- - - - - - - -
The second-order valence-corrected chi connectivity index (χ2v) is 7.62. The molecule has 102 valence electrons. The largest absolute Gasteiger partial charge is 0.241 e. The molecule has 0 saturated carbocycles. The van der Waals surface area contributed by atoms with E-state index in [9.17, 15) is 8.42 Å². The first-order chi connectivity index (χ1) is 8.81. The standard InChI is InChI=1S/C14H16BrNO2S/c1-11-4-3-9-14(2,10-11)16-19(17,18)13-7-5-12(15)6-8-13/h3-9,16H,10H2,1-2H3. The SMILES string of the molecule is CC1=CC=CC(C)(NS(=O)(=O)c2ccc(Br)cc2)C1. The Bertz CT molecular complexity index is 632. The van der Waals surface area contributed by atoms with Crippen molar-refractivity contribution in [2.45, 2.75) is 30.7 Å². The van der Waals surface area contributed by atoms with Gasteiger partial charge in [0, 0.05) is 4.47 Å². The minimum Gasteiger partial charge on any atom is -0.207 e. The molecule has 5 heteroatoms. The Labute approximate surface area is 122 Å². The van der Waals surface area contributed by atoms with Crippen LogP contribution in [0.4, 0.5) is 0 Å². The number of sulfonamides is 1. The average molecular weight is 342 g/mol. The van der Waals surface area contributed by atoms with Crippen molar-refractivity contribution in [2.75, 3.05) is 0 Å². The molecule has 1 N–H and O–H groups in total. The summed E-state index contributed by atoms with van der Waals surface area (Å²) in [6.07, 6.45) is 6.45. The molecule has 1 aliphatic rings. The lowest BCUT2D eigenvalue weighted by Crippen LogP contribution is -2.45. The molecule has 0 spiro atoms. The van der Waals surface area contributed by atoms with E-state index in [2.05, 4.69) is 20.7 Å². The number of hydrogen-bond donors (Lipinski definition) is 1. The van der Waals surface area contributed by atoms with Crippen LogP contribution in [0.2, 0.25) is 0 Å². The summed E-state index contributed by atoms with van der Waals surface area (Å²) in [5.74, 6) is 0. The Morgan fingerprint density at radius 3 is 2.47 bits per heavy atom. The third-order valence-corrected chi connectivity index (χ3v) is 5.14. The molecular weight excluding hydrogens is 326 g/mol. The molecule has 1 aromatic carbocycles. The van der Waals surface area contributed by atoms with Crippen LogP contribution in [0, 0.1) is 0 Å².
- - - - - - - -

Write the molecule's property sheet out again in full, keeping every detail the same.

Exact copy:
The second-order valence-corrected chi connectivity index (χ2v) is 7.62. The molecule has 102 valence electrons. The largest absolute Gasteiger partial charge is 0.241 e. The molecule has 0 saturated carbocycles. The van der Waals surface area contributed by atoms with E-state index in [9.17, 15) is 8.42 Å². The first-order chi connectivity index (χ1) is 8.81. The standard InChI is InChI=1S/C14H16BrNO2S/c1-11-4-3-9-14(2,10-11)16-19(17,18)13-7-5-12(15)6-8-13/h3-9,16H,10H2,1-2H3. The SMILES string of the molecule is CC1=CC=CC(C)(NS(=O)(=O)c2ccc(Br)cc2)C1. The Bertz CT molecular complexity index is 632. The van der Waals surface area contributed by atoms with Crippen molar-refractivity contribution in [2.45, 2.75) is 30.7 Å². The van der Waals surface area contributed by atoms with Gasteiger partial charge in [0, 0.05) is 4.47 Å². The minimum Gasteiger partial charge on any atom is -0.207 e. The molecule has 5 heteroatoms. The Labute approximate surface area is 122 Å². The van der Waals surface area contributed by atoms with Crippen LogP contribution in [0.4, 0.5) is 0 Å². The number of sulfonamides is 1. The average molecular weight is 342 g/mol. The van der Waals surface area contributed by atoms with Crippen molar-refractivity contribution in [2.75, 3.05) is 0 Å². The molecule has 1 N–H and O–H groups in total. The summed E-state index contributed by atoms with van der Waals surface area (Å²) in [6.07, 6.45) is 6.45. The molecule has 1 aliphatic rings. The lowest BCUT2D eigenvalue weighted by Crippen LogP contribution is -2.45. The molecule has 0 spiro atoms. The van der Waals surface area contributed by atoms with E-state index in [2.05, 4.69) is 20.7 Å². The number of hydrogen-bond donors (Lipinski definition) is 1. The van der Waals surface area contributed by atoms with Crippen LogP contribution in [0.2, 0.25) is 0 Å². The summed E-state index contributed by atoms with van der Waals surface area (Å²) in [5.74, 6) is 0. The Morgan fingerprint density at radius 3 is 2.47 bits per heavy atom. The third-order valence-corrected chi connectivity index (χ3v) is 5.14. The molecular weight excluding hydrogens is 326 g/mol. The molecule has 1 aromatic carbocycles. The van der Waals surface area contributed by atoms with Crippen LogP contribution in [0, 0.1) is 0 Å².